Corrina Wycoff had pretty much given up. She had a book of short stories that she couldn't find a publisher for, and a novel in progress that wasn't going well. She was sitting at her computer one day and, as she remembers, "I said, 'You know? I'm just going to call this a hobby.' And I closed the window and started playing video games. I said to myself, 'Forget it.' And then the next week I got this e-mail."

The e-mail was from OV Books, an imprint of Other Voices magazine that's distributed by the University of Illinois Press. They'd received Wycoff's manuscript of short stories, O Street, and they wanted to publish it. "I'm really pleased that the book has a Chicago publisher, because I got to go back to Chicago," where she went to college at the University of Illinois. "I feel really lucky compared to other people who've been published by a small publisher because I have literally no complaints."

The linked stories in O Street, which came out earlier this month, jump back and forth in time, in and out of various characters' heads, and between low-rent neighborhoods in New Jersey (where Wycoff grew up) and low-rent neighborhoods in Chicago. One character appears in every story: Beth Dinard, a single mother who runs away to Chicago on a Greyhound bus as soon as she finishes high school, to distance herself from her abusive mother. We find this out in the first story. The second story is told from the perspective of Beth's mother, Angela, a high-school dropout and schizophrenic (she believes First Lady Rosalind Carter is talking to her), who, after giving birth to Beth without a husband in the picture, becomes addicted, by way of her brother, to "the gorgeous relief of heroin."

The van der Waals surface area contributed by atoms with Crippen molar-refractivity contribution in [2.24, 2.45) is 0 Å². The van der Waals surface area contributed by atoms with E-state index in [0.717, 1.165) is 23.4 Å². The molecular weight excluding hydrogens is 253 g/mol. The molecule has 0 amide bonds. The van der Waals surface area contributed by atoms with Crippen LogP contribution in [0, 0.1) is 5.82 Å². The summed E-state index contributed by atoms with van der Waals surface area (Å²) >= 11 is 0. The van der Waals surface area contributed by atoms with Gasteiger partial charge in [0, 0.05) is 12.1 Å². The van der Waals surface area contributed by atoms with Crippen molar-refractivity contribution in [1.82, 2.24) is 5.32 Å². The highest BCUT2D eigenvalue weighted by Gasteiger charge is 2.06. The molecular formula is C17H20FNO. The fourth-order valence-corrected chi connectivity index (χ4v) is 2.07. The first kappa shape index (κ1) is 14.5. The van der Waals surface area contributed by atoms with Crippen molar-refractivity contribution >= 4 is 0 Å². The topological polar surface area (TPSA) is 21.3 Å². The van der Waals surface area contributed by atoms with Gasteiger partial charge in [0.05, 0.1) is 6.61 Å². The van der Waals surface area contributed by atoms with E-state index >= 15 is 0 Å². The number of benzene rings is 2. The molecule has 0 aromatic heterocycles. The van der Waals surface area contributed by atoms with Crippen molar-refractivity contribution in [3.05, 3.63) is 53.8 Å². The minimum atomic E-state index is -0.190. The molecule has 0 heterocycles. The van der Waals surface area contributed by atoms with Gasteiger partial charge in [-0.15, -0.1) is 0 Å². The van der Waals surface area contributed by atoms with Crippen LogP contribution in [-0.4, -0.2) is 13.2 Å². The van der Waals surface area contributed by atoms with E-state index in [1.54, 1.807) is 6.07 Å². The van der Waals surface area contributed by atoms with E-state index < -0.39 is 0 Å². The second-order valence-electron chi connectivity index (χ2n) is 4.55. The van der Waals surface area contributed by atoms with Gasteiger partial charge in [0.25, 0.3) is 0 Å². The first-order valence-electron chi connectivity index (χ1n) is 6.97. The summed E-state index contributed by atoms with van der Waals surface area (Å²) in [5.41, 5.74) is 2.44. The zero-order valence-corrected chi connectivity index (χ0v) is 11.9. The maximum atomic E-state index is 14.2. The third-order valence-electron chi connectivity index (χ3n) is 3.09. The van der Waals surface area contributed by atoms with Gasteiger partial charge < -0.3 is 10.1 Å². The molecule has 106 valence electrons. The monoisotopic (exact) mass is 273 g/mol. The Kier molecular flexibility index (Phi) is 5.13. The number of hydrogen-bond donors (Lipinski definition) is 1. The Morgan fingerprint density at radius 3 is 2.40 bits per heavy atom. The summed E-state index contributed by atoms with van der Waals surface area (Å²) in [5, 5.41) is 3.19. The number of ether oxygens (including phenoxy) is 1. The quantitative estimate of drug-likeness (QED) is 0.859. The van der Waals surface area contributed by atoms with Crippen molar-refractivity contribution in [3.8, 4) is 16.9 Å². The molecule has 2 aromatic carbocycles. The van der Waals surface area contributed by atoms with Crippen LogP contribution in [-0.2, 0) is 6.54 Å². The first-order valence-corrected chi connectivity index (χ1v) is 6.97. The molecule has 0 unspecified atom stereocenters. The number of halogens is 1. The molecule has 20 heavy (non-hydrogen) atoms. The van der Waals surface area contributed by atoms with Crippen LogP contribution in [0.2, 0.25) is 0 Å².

O Street's strength is this fracturing of perspective. From the first story to the second, your sympathy shifts from the abused person to the abuser. At least until the title story, halfway through the book, where Angela is high and "laughing and laughing" while 14-year-old Beth is pinned down and raped by a group of men. As Seattle Times book critic Michael Upchurch wrote in a favorable review of O Street last week, "There's no getting around it: This is one grim, tough, upsetting book."

Wycoff herself is a single mother. Sitting in her kitchen on Capitol Hill—under a framed map of the world, while her 12-year-old son is playing on the computer in his bedroom—I begin to ask the obvious question, but Wycoff stops me.

"I won't answer that question," she says. "The what's-true-and-what's-not-true question. But it's not an autobiography." When I mention that a lot of the subjects in the book would lend themselves well to nonfiction—violence, poverty, drug abuse, single motherhood—she says, "If I wrote nonfiction then I couldn't make stuff up, and where's the fun in that?"

The tone of most of O Street is plain—not even bleak or plaintive, just plain. "The sentence-level stuff is something I started working on late," says Wycoff, who teaches English composition at Pierce College, south of Tacoma. Other fiction writers in Seattle "are so innovative at the sentence level, and I just don't have that. It's just not what comes out, even though I like to read that stuff and I admire it." Occasionally, her plainness achieves its own kind of poetry. From the last story: "'My mother died.' Beth's voice seemed to echo through the coffee shop, and the phrase got stuck in the ceiling fan, where it repeated itself. My mother died. My mother died. My mother died."

The virtue of the book is the way it deals with topics that have become clichés through characters who aren't clichés. The psychology in O Street is nuanced and feels true. In that last story, Beth—who once turned tricks but is now building an okay life for herself and her daughter—sees a shirtless male prostitute on the street and is "both pleased and ashamed to note, in his fear, that he had regarded her as superior."

The book turns lots of things upside down. Most of what's written about motherhood is "so ebullient and romantic," Wycoff says, "but there are a lot of mothers out there who don't feel that way about motherhood at all." recommended

Corrina Wycoff reads with fiction writer Stacey Levine and poet Deborah Woodard at University Book Store (4326 University Way NE, 634-3400) on Mon April 30 at 7 pm, and it's free.